|Nothing helps scenery like ham and eggs. - Mark Twain|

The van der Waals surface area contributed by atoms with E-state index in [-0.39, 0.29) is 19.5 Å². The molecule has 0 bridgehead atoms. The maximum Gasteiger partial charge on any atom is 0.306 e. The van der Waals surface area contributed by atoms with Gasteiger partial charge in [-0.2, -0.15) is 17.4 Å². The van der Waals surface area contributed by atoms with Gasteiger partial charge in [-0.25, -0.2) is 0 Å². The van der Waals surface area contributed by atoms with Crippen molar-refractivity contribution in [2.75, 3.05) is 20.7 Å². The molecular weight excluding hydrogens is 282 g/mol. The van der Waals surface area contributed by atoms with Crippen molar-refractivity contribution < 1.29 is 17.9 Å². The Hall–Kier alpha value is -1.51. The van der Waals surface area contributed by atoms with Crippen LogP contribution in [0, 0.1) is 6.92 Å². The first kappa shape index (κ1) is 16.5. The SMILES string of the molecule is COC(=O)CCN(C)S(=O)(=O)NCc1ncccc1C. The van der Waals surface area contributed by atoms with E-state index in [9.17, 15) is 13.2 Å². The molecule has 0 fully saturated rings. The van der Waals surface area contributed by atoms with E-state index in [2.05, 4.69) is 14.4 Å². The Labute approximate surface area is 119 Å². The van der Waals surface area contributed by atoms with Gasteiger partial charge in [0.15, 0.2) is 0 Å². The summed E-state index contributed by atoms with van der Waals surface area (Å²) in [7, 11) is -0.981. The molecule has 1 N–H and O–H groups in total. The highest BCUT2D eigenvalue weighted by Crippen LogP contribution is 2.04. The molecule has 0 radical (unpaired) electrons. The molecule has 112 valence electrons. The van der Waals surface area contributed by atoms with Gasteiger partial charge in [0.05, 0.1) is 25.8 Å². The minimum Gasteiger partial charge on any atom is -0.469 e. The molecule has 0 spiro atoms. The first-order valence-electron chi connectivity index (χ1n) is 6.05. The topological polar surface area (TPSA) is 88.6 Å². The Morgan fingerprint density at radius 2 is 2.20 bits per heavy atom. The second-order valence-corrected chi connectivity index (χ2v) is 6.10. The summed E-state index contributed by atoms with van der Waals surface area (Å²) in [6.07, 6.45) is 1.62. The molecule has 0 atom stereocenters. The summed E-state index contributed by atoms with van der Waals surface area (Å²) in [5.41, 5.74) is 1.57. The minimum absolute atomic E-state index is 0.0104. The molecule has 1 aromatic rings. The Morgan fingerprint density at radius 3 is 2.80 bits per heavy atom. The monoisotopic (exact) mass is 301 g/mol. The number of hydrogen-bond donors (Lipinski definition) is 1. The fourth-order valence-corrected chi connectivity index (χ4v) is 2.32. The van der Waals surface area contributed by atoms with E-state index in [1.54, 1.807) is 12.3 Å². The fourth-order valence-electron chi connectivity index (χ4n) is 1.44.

No. 151, Part I, 4 August 1995